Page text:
Patients, their families, and physicians have been satisfied with a “death with dignity” physician-assisted suicide program made available to terminal cancer patients at a Seattle clinic…
If you are a cancer survivor would you ever look to physician-assisted suicide? Under what circumstances would you want physician-assisted suicide made available to you? If you are a cancer caregiver, under what circumstances would you want physician-assisted suicide made available to your charge?
A downside of my job as the writer and director for PeopleBeatingCancer is that I have to read articles and studies about the good, the bad and the ugly when it comes to cancer. And there is a lot about end-stage cancer that is ugly. It turns out that fighting the good fight can be complicated.
I cannot and will not speak for anyone but myself on the issue of PAS. At this point in my life as a cancer survivor I hope I never have to seriously consider PAS. But knowing what I have learned about what can happen during the final stages of cancer, I have decided that PAS should be my choice.
I am both a cancer survivor and cancer coach. For more information about hospice care and cancer, scroll down the page, post a question and I will reply ASAP.
- Cancer Survivor
- Cancer Coach
- Director PeopleBeatingCancer
By John Gever, Deputy Managing Editor, MedPage Today
Published: April 10, 2013
“Patients, their families, and physicians have been satisfied with a “death with dignity” physician-assisted suicide program made available to terminal cancer patients at a Seattle clinic, clinicians there reported…
“Patients, caregivers, and family members have frequently expressed gratitude after the patient obtained the prescription, regardless of whether it was ever filled or ingested, typically referencing an important sense of control in an uncertain situation,” the authors wrote in the April 11 issue of the New England Journal of Medicine…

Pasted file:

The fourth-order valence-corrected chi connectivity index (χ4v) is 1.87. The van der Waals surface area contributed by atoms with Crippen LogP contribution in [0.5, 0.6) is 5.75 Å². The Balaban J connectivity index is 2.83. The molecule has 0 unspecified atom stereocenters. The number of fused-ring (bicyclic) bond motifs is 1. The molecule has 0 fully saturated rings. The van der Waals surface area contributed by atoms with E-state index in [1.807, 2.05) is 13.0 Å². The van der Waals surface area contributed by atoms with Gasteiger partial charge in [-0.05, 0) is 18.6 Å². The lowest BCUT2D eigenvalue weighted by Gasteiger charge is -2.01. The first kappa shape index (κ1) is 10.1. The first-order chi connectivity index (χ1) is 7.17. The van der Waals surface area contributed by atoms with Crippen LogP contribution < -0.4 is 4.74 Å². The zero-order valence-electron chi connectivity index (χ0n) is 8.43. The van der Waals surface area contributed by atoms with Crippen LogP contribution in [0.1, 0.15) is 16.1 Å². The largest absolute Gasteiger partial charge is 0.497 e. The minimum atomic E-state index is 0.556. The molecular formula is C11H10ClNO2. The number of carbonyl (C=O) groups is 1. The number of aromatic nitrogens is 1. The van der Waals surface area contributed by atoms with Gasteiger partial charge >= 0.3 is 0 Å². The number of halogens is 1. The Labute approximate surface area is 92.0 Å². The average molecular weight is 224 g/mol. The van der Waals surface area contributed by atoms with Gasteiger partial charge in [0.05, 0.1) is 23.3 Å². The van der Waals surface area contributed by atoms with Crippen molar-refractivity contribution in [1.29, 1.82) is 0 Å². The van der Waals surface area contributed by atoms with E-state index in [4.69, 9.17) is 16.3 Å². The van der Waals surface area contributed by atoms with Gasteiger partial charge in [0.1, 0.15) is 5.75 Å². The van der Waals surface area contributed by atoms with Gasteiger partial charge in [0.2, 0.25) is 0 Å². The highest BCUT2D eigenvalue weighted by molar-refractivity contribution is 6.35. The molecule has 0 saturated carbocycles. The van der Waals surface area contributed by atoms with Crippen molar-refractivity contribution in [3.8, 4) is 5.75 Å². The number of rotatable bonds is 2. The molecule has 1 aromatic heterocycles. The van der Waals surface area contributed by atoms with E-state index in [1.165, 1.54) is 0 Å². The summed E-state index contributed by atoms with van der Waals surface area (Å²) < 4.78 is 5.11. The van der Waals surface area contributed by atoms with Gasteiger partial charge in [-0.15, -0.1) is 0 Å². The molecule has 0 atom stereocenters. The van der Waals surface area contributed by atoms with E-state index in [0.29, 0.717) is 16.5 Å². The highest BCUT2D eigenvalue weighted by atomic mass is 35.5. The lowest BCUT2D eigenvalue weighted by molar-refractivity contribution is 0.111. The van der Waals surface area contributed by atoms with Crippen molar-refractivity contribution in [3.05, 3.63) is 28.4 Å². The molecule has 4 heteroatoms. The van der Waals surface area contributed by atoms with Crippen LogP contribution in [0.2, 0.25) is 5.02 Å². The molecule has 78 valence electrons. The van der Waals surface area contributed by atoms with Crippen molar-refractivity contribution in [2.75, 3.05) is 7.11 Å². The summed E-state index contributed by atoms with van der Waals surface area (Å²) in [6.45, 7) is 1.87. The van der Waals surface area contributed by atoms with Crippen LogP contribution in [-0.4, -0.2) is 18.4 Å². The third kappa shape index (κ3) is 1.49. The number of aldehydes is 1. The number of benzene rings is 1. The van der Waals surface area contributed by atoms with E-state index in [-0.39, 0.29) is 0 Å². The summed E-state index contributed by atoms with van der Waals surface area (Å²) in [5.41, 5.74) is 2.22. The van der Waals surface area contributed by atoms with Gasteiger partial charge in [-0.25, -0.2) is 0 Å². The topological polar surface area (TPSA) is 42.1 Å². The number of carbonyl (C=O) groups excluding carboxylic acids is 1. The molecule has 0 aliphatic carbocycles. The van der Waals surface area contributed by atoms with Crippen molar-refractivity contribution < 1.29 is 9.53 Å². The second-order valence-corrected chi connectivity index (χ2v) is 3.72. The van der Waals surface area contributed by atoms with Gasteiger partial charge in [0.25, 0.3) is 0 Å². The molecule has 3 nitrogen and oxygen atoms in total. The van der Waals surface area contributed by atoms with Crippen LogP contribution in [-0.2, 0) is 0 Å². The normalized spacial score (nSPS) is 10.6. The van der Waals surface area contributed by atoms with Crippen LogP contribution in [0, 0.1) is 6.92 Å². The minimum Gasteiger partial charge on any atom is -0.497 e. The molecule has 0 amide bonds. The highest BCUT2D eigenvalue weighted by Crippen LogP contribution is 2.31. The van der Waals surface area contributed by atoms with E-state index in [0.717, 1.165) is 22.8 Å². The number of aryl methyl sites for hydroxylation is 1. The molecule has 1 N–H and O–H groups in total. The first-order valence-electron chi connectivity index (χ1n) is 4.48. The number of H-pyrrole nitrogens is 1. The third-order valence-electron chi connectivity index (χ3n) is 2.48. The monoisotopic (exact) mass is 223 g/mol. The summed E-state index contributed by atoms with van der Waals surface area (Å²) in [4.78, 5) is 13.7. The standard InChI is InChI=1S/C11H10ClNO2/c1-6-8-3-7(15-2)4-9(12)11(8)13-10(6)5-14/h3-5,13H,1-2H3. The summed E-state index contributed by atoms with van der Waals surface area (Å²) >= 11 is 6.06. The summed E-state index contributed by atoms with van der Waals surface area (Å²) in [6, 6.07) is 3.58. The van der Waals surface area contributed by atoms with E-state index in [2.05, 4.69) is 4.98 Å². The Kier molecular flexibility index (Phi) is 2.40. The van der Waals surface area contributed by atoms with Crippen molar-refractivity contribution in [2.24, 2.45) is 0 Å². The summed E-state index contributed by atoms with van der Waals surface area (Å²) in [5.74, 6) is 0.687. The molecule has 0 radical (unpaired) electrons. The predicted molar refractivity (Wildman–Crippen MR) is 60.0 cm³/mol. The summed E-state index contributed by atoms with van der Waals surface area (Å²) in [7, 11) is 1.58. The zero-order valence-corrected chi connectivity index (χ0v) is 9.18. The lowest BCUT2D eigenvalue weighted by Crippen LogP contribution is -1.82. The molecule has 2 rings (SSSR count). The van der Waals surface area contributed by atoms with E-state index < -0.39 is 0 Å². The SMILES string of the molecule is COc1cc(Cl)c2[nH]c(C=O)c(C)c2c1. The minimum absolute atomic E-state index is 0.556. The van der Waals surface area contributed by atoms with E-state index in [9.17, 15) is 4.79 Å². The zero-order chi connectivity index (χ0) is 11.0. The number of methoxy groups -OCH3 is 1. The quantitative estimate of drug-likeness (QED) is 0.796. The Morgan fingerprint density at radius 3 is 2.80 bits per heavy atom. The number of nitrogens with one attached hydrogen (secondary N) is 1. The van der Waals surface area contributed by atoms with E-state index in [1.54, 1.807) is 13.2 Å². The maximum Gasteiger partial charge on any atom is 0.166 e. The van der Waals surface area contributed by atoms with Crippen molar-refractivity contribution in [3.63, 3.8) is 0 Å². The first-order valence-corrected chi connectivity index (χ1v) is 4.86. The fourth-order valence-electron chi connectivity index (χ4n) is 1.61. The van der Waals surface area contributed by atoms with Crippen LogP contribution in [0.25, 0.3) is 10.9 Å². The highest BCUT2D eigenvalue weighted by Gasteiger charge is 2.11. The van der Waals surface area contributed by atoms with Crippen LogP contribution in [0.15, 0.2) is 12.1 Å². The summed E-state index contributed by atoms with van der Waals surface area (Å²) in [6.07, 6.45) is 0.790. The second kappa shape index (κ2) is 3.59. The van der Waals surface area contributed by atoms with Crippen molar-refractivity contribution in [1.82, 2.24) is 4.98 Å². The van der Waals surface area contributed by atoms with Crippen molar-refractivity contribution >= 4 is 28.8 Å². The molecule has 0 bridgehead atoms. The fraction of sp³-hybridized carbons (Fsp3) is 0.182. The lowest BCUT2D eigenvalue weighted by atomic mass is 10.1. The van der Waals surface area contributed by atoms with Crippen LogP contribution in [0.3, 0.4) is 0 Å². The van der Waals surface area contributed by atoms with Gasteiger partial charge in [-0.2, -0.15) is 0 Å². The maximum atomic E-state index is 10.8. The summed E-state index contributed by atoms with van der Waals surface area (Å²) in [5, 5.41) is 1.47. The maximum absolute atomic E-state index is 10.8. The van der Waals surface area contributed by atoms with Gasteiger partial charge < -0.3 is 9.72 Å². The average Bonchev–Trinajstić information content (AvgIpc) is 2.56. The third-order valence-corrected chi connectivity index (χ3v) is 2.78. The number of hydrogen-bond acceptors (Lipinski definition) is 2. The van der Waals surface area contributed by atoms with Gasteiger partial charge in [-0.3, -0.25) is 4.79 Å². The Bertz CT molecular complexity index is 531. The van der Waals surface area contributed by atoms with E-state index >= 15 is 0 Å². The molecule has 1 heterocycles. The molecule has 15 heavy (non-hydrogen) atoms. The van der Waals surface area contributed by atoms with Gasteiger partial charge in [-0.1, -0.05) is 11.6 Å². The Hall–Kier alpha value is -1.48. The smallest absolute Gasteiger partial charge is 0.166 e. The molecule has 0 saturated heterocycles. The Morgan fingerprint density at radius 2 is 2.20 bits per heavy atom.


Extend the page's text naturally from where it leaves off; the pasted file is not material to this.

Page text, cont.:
“Our Death with Dignity program both allows patients with cancer who wish to consider this option to do so within the context of their ongoing care and accommodates variation in clinicians’ willingness to participate,” they added. “The program ensures that patients (and families) are aware of all the options for high-quality, end-of-life care, including palliative and hospice care, with the opportunity to have any concerns or fears addressed, while also meeting state requirements.”
The authors noted that, in the debates about physician-assisted suicide in Washington and Oregon (which enacted a similar law in 1997), critics argued that “vulnerable” populations might be selectively steered into such programs. But Loggers and colleagues said their experience has not borne that out.
Loggers and colleagues indicated that, whereas all of their patients had terminal cancer, about 20% of the wider group of patients in the two states undertaking physician-assisted suicide had other diagnoses, primarily neurodegenerative diseases.”